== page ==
As Bill Blunt made his way back across to Cyril Galloway with the drinks, his seasoned, journalist’s brain was working overtime. A stranger from Telford sat in a bar looking out across at Meldew Buildings, coupled with the knowledge that Harry McFry himself was down in Telford just now, would spell ‘s-t-o-r-y’ to anyone. He wondered what those medals were that
“Interesting’s not the word for it. Try ‘dreary’,” he replied, picking up the gin and tonic Bill had just placed on the table.
Bill looked mock-offended. “You mean to tell me you don’t like roundabouts?” and then he smiled. “I take it that
Bill noticed that
“Very nice part of the country, from what I hear. How long since you moved away?” Bill asked. No one listening would have imagined Bill was interrogating Cyril. It was just a simple chat, the kind two strangers might have when meeting for the first time – and Bill was good at that kind of thing.
“I moved away about ten years ago. The chance to open my own shop came up. It’s doing very well,”
Bill thought carefully how to frame his reply. There’d been no sign that
“Oh yes – at least for the last 20 years, anyway. Before that I was in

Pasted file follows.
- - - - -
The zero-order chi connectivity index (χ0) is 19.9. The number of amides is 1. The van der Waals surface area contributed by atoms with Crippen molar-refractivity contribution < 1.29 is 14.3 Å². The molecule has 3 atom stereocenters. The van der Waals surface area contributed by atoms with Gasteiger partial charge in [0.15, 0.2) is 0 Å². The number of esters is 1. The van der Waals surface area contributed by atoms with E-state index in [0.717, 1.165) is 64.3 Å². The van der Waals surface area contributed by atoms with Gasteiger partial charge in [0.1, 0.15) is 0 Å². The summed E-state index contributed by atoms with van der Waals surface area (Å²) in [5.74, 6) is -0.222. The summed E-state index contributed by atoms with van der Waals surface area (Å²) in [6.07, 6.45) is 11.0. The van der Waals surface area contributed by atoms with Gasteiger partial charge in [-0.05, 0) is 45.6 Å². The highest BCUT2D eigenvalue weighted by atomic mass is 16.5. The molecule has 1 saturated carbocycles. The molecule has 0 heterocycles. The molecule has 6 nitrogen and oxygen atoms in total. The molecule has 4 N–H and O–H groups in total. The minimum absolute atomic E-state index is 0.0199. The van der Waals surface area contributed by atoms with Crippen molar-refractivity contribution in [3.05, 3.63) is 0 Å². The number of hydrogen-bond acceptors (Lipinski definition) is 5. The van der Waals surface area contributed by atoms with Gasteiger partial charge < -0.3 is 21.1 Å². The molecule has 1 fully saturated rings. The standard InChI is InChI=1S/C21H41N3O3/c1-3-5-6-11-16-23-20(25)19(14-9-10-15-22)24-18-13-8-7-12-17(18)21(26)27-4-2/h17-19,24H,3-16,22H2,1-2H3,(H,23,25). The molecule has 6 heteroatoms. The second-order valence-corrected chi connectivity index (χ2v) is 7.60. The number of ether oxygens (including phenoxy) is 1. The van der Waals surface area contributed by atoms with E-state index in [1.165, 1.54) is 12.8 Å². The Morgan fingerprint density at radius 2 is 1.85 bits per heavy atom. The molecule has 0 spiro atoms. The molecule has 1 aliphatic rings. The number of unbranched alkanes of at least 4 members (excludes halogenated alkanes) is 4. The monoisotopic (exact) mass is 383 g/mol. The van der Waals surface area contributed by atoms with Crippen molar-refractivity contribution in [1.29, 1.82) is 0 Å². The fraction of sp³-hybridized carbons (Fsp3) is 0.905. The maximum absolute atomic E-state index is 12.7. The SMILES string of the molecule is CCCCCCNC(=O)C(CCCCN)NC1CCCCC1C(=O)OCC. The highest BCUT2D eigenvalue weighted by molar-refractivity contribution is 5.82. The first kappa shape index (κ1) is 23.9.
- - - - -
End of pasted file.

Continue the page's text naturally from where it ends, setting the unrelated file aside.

Even as Bill was inwardly congratulating himself, he was shaking his head. “No … I think I’d recall a name like that – it’s pretty unusual, after all. Can’t say I have. Why?”
“Oh, it’s just that I need to talk to him before I return to Telford, and no-one seems to know where he is,” Galloway replied.
Bill was more certain than ever that he had a story in his grasp. And he was sure the medals
“These medals you mentioned, Mr Galloway… I take it they have some value, to bring you all the way from
As he asked the question, Blunt’s tone was still convivial.
“Yes, very valuable indeed,”
The way Bill Blunt figured it later, lady luck hadn’t just come in a taxi that lunchtime, she was paying for her own meal, as well. In his mind, he was piecing together what he knew about Jonathan Harcourt, what Harry had asked about the Banco Bilbao, and